This past fall, Oregon Youth Authority director Joe O’Leary taught a juvenile justice seminar inside MacLaren Youth Correctional Facility.
The class comprised a mix of “inside” undergraduate college students in OYA custody and “outside” Lewis & Clark Law School students.
The first law school course of its kind in the country, the course challenged all the students to not only learn the intricacies of the juvenile justice system, but to also interrogate their ideas and preconceptions about each other.
In mid-January, the class met for one last time. The law students gifted the inside students with t-shirts from Lewis & Clark Law School.
The students also reflected on what they had learned during the semester. Below are some of the perspectives they shared.
“People should not be judged for the worst decisions that they’ve made. I’ve made bad decisions in my life; I just didn’t get caught. People shouldn’t be judged for the rest of their life because they made a bad choice.”
“You hear a lot about how the system is broken, and this class in a lot of ways solidified that for me. But it also gave me a lot of hope. We can form a better system that can help young people and prioritize the right things.”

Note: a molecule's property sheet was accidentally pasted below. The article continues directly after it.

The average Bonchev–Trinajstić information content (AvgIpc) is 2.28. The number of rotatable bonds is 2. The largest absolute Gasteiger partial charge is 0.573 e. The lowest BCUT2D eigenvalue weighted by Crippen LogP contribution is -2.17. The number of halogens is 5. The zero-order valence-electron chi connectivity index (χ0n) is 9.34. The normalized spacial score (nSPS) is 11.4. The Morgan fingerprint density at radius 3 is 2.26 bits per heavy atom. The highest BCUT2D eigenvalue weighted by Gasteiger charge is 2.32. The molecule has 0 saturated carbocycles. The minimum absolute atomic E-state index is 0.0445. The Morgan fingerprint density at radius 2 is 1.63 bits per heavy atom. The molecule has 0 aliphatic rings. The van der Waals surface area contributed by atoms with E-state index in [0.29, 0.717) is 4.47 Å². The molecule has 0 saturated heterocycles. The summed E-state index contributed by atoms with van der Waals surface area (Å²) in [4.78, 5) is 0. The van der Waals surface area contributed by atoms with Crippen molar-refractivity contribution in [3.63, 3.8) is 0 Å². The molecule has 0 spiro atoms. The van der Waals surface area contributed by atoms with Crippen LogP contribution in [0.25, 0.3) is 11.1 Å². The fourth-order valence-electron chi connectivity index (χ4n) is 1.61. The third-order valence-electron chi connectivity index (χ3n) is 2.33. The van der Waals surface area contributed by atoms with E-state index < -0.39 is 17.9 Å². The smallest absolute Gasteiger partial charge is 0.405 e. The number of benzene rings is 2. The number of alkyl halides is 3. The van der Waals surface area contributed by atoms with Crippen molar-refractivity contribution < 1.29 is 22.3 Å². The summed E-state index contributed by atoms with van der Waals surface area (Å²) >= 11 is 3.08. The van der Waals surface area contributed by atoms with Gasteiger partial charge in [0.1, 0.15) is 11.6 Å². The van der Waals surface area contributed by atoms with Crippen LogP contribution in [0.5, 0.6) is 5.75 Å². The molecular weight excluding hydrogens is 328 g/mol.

“Before, I couldn’t always see that there were good people, with this experience it changed my perspective. There are people out there trying to make changes, even if it’s within themselves.”
“To teach true change, it takes an entire community, and it takes invested individuals that actually care, and I saw a lot of that in this class.”
“This class solidified a longer journey for me of believing in people. I was pretty jaded and cynical as a teenager. Interacting with people here and having them be so open about their experiences, that was not something I was used to.”
“It not only put me in situations that I’d never been in before, but it also opened the eyes of people around me. By me sharing my experiences in the class with my family, I watched my family’s perspective change. It showed what a ripple effect even just our small group can have.”
“I believe ya’ll will be better lawyers than the one I had.”
“We all have the power to help transform the system, transform folks who have an us-versus-them mentality. We have the power to start that dialogue and help change that perception.”
“Knowledge fuels social change. Having knowledge about the issues in the system is what’s going to help all of us change it.”
“I believe that society as a whole needs to give our youth more credit. Our youth are our future, and they know more than people think they do.”
“It’s nice to see the other side of the system in general, and seeing there are people who actually do want to help us. That social change and that knowledge, and making that change together, that was the best for me.”